The encrypted messaging app Signal claims to have found flaws in the software used by cybersecurity company Cellebrite.
The two companies have been at odds since Cellebrite claimed it hacked Signal’s secure messaging last year – a claim it has fiercely disputed.
In the latest argument, Signal boss Moxie Marlinspike joked that he acquired the Cellebrite system after it “fell from a truck” in front of him.
And, he claimed, his software was so faulty that it could easily be hacked.
“There is virtually no limit on the code that can be executed,” he wrote in a blog, suggesting that the loopholes could be used to access data, change settings, etc.
In a statement, Cellebrite said, “We are constantly striving to ensure that our products and software meet and exceed the highest industry standards so that all data produced with our tools is validated and scientifically reliable.”
Mr. Marlinspike said: “By a truly incredible coincidence, I was recently out for a walk when I saw a small package drop from a truck in front of me.
“Inside we found the latest versions of the Cellebrite software, a hardware dongle designed to prevent hacking … and an oddly high number of cable adapters.”
Hinting at his motivations for the blog post, he said, “Their software is often associated with security circumvention, so let’s take the time to look at the security of their own software.”
And in a video loaded with satirical references to the cult 1995 movie Hackers, Mr. Marlinspike went on to show that he apparently executed a simple piece of code on a machine running Cellebrite software, which he said showed an easy way to compromise the company’s security system.
“It is possible to run any code,” he added, “and a true operating payload would likely seek to undetectably alter previous reports, compromise the integrity of future reports ( maybe random) or exfiltrating the data from the Cellebrite machine. “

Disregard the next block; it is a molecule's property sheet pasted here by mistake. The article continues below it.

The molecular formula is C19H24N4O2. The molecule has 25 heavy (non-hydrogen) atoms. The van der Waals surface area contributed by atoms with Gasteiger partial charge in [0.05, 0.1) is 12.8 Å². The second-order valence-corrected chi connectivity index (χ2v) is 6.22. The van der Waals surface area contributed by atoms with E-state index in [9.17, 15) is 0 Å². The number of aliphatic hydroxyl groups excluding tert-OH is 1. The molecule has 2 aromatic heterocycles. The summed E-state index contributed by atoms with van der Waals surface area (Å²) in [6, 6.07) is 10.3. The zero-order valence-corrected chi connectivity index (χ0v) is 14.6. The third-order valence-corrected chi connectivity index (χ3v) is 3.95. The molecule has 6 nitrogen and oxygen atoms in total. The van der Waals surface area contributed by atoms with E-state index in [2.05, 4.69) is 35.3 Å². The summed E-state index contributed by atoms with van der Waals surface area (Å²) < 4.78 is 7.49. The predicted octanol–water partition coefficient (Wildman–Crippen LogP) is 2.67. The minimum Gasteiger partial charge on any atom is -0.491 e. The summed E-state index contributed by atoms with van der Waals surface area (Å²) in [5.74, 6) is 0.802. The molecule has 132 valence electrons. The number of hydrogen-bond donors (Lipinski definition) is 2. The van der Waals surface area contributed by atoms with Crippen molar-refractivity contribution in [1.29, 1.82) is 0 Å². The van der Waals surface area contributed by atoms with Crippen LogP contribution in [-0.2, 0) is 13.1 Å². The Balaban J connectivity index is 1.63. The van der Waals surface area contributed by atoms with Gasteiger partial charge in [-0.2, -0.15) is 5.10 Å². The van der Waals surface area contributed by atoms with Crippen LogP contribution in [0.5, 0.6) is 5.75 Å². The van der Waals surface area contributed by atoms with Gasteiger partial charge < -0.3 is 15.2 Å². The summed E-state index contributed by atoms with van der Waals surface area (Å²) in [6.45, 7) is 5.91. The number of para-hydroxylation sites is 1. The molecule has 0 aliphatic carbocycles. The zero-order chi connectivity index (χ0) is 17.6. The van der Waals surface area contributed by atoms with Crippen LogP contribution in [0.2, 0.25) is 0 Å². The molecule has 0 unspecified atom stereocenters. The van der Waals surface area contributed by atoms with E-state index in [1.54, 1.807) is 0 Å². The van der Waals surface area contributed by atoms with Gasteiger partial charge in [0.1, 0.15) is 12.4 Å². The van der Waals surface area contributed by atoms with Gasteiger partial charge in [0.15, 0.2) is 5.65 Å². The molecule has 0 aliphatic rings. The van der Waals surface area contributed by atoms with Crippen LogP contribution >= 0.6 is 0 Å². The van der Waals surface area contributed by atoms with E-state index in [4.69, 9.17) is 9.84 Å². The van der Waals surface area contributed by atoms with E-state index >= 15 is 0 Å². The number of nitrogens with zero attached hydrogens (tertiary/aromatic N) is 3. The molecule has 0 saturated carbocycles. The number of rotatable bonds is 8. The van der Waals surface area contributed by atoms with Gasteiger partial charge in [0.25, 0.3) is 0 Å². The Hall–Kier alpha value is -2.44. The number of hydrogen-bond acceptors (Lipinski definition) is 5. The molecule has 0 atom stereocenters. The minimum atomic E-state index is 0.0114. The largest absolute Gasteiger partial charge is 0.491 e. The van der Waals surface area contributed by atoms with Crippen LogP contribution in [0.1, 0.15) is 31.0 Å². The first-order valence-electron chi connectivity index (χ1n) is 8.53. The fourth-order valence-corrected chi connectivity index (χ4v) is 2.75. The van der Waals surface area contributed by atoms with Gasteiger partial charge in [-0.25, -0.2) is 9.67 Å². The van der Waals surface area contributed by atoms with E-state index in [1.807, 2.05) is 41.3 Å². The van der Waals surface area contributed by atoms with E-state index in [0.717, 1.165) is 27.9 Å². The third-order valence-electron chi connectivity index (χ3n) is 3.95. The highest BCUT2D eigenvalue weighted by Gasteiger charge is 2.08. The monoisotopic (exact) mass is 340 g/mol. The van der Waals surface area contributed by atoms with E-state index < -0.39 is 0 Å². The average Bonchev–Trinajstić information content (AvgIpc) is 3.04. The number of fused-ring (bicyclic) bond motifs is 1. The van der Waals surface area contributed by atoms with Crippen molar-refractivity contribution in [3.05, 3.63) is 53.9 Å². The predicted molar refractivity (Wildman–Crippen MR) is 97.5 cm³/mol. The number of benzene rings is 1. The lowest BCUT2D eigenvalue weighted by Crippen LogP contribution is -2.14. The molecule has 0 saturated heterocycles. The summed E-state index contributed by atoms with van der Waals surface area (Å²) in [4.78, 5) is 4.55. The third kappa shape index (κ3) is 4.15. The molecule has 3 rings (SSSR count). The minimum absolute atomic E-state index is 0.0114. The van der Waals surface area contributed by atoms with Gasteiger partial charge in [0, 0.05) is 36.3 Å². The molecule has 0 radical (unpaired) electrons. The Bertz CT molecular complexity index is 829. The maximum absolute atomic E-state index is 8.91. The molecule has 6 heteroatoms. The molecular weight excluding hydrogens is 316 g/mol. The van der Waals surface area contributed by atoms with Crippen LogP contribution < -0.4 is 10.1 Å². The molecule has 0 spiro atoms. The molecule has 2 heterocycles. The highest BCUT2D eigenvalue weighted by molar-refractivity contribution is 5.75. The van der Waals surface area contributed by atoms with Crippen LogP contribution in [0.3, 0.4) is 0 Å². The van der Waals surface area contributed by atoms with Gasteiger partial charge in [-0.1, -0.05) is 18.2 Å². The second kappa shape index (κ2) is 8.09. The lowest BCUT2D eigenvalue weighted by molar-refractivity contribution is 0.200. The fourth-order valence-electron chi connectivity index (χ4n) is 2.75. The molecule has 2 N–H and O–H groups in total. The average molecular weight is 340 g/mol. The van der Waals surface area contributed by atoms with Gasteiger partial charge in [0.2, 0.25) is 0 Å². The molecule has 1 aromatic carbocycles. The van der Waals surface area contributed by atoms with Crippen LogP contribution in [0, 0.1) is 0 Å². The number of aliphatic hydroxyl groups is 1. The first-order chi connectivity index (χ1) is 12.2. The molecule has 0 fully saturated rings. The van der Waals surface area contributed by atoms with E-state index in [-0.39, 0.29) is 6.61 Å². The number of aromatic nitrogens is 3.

They say revenge is a dish best served cold – but in this case, it was served with a giggle.
Signal’s blog post is full of hacking references and sharp jibes at Cellebrite.
The flaws Signal claims to have uncovered in Cellebrite’s controversial technology, if correct, are embarrassing for a company that considers itself smart enough to break into secure messaging systems.
And that comes, of course, just months after Cellebrite claimed to have developed a way to decipher private Signal messages – a claim since debunked.
This cybersecurity revenge research therefore appears to have left Cellebrite with questions to answer.
Cyber security expert Andrew Morris summed up this story best when he tweeted: “This blog post is the nerd equivalent of an absolutely ruthless rap diss track.”
And that rap hacking battle may have already ended with a Micro Signal drop.
The row began in December, when Cellebrite claimed to have cracked Signal’s encryption system, in a blog post, it was later edited to minimize the claim.
Signal responded by calling the claim “quite embarrassing” and criticizing the media coverage – especially that of BBC News.
In his most recent article, Mr. Marlinspike said: “One way of thinking about Cellebrite’s products is that if someone is physically holding your unlocked device in their hands, they can open any apps they want and take screenshots. screen of everything in it to save it. and come back later, “
“Cellebrite basically automates this process for someone who’s holding your device in their hands.”
In her own statement, Cellebrite said she “understands that research is the cornerstone to ensuring this validation, ensuring that legally obtained digital evidence is used to seek justice.”
“We will continue to integrate these standards into our products, software and the Cellebrite team, in order to provide the most efficient, secure and user-friendly tools to our customers,” he added.